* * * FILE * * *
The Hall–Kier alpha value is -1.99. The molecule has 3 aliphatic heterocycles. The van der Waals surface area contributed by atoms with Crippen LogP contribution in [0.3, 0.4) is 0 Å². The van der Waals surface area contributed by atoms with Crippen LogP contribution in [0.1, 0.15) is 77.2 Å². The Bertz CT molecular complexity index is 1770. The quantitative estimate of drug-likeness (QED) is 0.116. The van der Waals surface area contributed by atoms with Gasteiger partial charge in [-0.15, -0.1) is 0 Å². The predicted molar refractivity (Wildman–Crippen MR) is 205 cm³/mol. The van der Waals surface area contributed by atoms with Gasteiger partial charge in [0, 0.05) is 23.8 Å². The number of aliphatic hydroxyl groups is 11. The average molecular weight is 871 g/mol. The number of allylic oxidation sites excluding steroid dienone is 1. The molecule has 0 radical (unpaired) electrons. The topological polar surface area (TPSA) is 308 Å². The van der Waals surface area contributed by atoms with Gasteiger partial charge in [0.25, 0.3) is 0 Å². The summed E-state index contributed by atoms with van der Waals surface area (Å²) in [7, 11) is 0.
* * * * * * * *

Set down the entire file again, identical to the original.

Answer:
The Hall–Kier alpha value is -1.99. The molecule has 3 aliphatic heterocycles. The van der Waals surface area contributed by atoms with Crippen LogP contribution in [0.3, 0.4) is 0 Å². The van der Waals surface area contributed by atoms with Crippen LogP contribution in [0.1, 0.15) is 77.2 Å². The Bertz CT molecular complexity index is 1770. The quantitative estimate of drug-likeness (QED) is 0.116. The van der Waals surface area contributed by atoms with Gasteiger partial charge in [-0.15, -0.1) is 0 Å². The predicted molar refractivity (Wildman–Crippen MR) is 205 cm³/mol. The van der Waals surface area contributed by atoms with Gasteiger partial charge in [0, 0.05) is 23.8 Å². The number of aliphatic hydroxyl groups is 11. The average molecular weight is 871 g/mol. The number of allylic oxidation sites excluding steroid dienone is 1. The molecule has 0 radical (unpaired) electrons. The topological polar surface area (TPSA) is 308 Å². The van der Waals surface area contributed by atoms with Gasteiger partial charge in [0.25, 0.3) is 0 Å². The summed E-state index contributed by atoms with van der Waals surface area (Å²) in [7, 11) is 0.